A half-century ago, when the American medical care system was largely free and voluntary, and people regularly called it “the world’s finest medical care,” the advocates of the welfare state were able to converge on a strategy.
The “right to health care” sounded vaguely benevolent and caring. How can one ignore a sick neighbor? Of course, sick neighbors were not ignored. Doctors and hospitals routinely provided care, free of charge, to the indigent: not the most expensive care, but basic, sound treatment.
In fact, however, the “right to health care” was revolutionary, in the precise sense of that word. It turned the concept of rights in the Declaration of Independence on its head. The rights to “life, liberty, and the pursuit of happiness [or property, in another formulation] were rights to freedom of action—to live as one chooses, act as one chooses, and keep the results of one’s work. The “right to health care” had nothing to do with liberty or freedom of action. It implied that anyone and everyone was morally entitled to the services of doctors and nurses, the care provided by hospitals, the drugs developed and sold by drug companies, the services of a nursing home—all without concern for whose work made these possible, at what cost. The “right to health care” made irrelevant who would provide the services, who would pay.
How can one ignore a sick neighbor?
A “right” is not a right if ensured at the discretion of the provider, it cannot be the result of voluntary action. That would be a privilege. A right is a guarantee; in American parlance, rights are absolute and inalienable. Someone has to be forced to deliver and pay for services to which there is a right; choice must be eliminated.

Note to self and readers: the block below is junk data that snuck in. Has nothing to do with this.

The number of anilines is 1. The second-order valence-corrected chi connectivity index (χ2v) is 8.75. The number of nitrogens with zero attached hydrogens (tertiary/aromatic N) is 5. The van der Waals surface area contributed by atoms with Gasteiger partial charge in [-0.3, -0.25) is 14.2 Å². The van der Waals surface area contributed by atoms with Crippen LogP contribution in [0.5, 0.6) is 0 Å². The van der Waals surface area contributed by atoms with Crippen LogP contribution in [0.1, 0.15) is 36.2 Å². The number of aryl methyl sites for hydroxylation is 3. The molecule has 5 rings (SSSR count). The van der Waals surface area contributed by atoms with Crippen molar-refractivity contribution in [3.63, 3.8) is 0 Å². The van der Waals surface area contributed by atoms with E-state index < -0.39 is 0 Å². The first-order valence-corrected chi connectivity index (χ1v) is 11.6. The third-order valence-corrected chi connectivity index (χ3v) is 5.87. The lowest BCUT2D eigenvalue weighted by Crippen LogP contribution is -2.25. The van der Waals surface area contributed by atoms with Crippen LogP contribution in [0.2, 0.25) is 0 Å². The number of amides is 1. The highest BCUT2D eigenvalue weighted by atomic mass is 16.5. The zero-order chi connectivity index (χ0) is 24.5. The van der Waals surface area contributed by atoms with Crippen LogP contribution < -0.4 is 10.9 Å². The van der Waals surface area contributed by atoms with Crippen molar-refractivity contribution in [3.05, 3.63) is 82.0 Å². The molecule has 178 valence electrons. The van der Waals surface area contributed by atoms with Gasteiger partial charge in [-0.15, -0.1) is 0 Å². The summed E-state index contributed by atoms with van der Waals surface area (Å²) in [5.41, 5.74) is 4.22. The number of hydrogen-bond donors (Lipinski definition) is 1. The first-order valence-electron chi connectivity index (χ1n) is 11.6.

The philosophical hijacking of the concept of a “right” paid off in the political realm. In 1965, during the first administration of Lyndon B. Johnson, a protégé of FDR who sought to extend the New Deal with the Great Society, Congress passed and the President approved both Medicare and Medicaid, guaranteeing free medical and hospital care to all Americans over 65 years of age, whatever their income or wealth, and to Americans defined as below the “poverty level.”
[ Video below: CBS News shares historic recordings of L.B.J. discussing his efforts to pass Medicare and voicing concerns that support would dwindle if people knew the projected costs of the program. "He kept trying to lowball the estimates."]
To get this legislation enacted past the opposition of the then-powerful organizations of physicians, such as the American Medical Association, Medicare simply offered to reimburse doctors and hospitals for the care they provided to elderly individuals: send the bill and the government would pay it. For a few years, this provided a windfall for doctors and hospitals, who had been giving a great deal of charity care to elderly and indigent persons who could not pay.
The “right to health care” turned the concept of rights in the Declaration of Independence on its head.
From the start, government tried to control the costs of medical and hospital care by rationing that care. One of the earliest attempts was the system of Professional Standards Review Organizations (PSRO), through which government-created panels of doctors decided what medical and hospital care was and was not medically justified. Then came the craze for government-created or government-favored health maintenance organizations (HMO). Many, many rationing schemes followed.
From the start, government tried to control the costs of medical and hospital care by rationing that care.Such rationing was part of the iron logic of the “right to health care.” If there is a “right to health care,” then government must be its upholder—as it upholds traditional natural rights to life, liberty, and property. Therefore, government must pay for the care. But a valuable good that is offered for free is demanded in unlimited quantities. Why should you do without any type of care—treatment, prevention, enhancement—if it is free? Given what the government is now paying for Medicare, and projections of population growth of those 65 and over, the government’s financial obligation in future years exceeds any possible source of funds. Government must decide who gets what care, when, and how much.